Language is a powerful tool and is also used by anti-abortion groups as a means of undermining a person’s right to choose. However, just because someone is pregnant does not necessarily mean they are a mother or are equipped to raise a child. As mentioned in the episode, the potential of one’s “maternal instinct” is overly-romanticized and often weaponized against women and people who are confident in their decision to terminate a pregnancy. Instead of overgeneralizing these situations, we must listen to the needs of those seeking abortions. They know their bodies best.

When it comes to language on the podcast, Kadurira practices what she preaches. She is particularly careful to not conflate gender with who is receiving abortions, using gender-inclusive terms, such as “women or people with uteruses,” as the scope of reproductive health is not limited to cisgender women. Forcing a conversation into a gender/sex binary limits the nuances and complexity of abortion procedures and the reasons behind them.

Failing to consider the complexity of reproductive rights leads also to stigmatization and a more physically and mentally dangerous climate for everyone, but especially people who have undergone more than one abortion. Thurston and Kadurira discuss how multiple abortions are statistically underreported and that there are many instances when individuals did not return to a clinic for another abortion for fear of judgement by the healthcare professionals. Such feelings of shame can lead to dangerous at-home abortions or people proceeding with a pregnancy when not equipped to do so. This is becoming a grim reality in several states where accessing a safe and supportive clinic for an abortion is impossible.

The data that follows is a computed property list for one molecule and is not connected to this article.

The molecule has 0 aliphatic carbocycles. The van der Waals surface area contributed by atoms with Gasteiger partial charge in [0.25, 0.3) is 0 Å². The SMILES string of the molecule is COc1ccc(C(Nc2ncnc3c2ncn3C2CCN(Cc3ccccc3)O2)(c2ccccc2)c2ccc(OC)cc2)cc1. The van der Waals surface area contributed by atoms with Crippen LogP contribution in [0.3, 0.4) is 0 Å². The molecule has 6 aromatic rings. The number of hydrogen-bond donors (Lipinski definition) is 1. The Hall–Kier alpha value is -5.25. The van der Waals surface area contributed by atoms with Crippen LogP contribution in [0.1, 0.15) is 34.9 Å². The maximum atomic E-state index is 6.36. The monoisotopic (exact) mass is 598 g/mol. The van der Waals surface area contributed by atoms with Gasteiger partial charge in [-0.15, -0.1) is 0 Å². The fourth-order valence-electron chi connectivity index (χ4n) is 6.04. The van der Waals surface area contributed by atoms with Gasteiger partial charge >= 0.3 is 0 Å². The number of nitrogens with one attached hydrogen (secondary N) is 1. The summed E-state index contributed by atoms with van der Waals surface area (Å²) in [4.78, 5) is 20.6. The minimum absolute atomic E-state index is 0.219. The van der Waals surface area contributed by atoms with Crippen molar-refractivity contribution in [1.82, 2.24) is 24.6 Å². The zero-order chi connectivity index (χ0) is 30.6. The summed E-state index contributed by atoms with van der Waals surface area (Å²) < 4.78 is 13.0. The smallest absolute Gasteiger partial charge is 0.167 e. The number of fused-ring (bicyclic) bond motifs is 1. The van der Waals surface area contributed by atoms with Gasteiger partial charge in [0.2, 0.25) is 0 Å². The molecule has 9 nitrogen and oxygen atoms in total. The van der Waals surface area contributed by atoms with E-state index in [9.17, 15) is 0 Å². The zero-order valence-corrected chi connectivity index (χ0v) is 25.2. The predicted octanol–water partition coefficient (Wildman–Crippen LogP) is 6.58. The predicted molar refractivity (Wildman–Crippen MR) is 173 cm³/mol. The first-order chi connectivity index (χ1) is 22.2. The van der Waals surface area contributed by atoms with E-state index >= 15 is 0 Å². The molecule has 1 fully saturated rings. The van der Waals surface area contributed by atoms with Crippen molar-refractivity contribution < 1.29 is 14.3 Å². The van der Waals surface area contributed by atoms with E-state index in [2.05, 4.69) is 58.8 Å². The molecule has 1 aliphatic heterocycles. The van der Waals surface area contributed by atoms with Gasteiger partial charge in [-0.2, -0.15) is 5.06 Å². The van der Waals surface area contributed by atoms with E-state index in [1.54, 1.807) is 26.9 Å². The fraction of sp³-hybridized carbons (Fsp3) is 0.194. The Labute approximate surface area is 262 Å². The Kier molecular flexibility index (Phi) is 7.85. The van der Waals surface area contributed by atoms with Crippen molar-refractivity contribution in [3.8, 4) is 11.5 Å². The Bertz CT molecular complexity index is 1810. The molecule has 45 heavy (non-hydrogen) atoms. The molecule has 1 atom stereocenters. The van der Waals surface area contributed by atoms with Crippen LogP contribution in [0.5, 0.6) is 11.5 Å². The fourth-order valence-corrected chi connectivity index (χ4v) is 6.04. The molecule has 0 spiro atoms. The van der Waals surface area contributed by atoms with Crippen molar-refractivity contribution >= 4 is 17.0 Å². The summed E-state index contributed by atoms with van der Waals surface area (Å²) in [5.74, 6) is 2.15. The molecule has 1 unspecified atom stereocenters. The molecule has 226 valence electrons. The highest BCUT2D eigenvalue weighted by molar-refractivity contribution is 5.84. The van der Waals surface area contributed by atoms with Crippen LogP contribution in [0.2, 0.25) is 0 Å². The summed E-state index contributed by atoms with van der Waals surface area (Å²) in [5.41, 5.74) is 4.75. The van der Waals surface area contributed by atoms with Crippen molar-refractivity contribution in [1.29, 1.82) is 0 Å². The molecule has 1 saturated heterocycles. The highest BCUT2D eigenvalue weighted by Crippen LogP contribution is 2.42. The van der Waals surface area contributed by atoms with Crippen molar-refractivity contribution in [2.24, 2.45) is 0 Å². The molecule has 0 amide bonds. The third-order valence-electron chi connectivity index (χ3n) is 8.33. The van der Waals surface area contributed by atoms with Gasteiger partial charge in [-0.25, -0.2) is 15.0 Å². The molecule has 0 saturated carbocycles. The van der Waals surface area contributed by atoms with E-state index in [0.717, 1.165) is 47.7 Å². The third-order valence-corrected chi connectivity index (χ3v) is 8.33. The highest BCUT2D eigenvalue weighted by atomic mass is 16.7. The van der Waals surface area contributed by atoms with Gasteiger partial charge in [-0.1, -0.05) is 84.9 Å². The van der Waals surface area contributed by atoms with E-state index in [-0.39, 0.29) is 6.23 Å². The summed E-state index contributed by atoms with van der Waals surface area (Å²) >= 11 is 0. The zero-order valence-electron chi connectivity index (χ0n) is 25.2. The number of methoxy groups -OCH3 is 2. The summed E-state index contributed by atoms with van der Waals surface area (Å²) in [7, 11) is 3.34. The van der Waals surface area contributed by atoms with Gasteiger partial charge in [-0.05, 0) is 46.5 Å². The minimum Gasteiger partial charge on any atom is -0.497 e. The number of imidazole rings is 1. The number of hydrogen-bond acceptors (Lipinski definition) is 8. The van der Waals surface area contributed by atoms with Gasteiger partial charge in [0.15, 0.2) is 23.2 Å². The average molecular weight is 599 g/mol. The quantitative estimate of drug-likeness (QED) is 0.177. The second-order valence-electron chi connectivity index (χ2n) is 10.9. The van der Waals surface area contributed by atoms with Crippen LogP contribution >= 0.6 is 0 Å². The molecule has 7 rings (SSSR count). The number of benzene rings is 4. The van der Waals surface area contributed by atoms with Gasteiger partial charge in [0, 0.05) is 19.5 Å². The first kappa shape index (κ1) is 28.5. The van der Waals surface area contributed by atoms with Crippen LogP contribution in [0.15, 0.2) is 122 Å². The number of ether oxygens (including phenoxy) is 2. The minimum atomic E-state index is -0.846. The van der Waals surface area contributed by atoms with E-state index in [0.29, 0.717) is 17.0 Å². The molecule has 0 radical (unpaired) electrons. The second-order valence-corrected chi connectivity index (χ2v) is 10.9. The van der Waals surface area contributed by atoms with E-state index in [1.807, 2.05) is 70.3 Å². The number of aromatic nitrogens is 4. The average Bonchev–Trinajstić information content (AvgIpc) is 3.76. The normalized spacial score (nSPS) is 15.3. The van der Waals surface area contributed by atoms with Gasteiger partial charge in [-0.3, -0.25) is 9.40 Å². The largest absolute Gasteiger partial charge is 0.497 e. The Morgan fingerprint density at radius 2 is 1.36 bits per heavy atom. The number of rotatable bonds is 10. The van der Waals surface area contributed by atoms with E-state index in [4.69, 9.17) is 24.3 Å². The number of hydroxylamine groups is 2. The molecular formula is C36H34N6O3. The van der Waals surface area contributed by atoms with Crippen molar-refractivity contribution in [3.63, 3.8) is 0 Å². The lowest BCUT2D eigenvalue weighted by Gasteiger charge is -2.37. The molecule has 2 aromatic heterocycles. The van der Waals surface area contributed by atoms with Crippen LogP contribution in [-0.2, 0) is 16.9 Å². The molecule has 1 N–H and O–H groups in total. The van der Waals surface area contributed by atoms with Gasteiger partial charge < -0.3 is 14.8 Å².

In an 11-episode season that include a range of guests such as abortion providers, activists, and figures offering a global perspective on reproductive rights, “Mind Your Uterus” is dismantling shame around abortions and providing accurate, under-discussed information to potentially save lives. The podcast urges listeners to trust their inner wisdom and use resources recommended by inclusive pro-choice experts. These safe abortion advocates offer a fact-based alternative to the misinformed anti-abortion propaganda that remains all too common. “Mind Your Uterus” works to debunk dangerous myths — such as the idea that abortions decrease fertility — and instead supplies accurate scientific information and emotional support to listeners. This podcast is making safe spaces by approaching abortions with love and empathy rather than with judgement and fearmongering.

With a background in biology and political science, Kadurira actively engages with each guest, supplementing the conversation with her own knowledge and expertise. These 20-50 minute episodes create a welcoming environment to heal, learn, and connect with others in an otherwise isolating situation. The podcast does not impose a “right way of thinking,” but rather invites a multitude of perspectives that can guide people to the resources they seek. In this time of national and global uncertainty in the realm of reproductive rights, “Mind Your Uterus” helps fill a cavernous information gap, empowering individuals to understand their options and reclaim autonomy when it comes to abortions.

Listen to “Mind Your Uterus” on Apple Podcasts, Spotify, or wherever you get your podcasts.


Visit the “safe2choose” website for abortion care, information, and counseling.

Visit the 2+ Abortions Worldwide website for reproductive resources and an archive of stories from people who have sought out more than one abortion.

Stay current with your state’s abortion policies by visiting the Center for Reproductive Rights’ After Roe Fell: Abortion Laws by state or your country’s abortion policies with the resource The World’s Abortion Laws.

For more immediate attention, visit Planned Parenthood’s abortion access resources.

Under the Radar offers a chance for us to highlight works by and/or about women that haven’t received big releases or significant coverage in the press, but are wholly worthy of attention.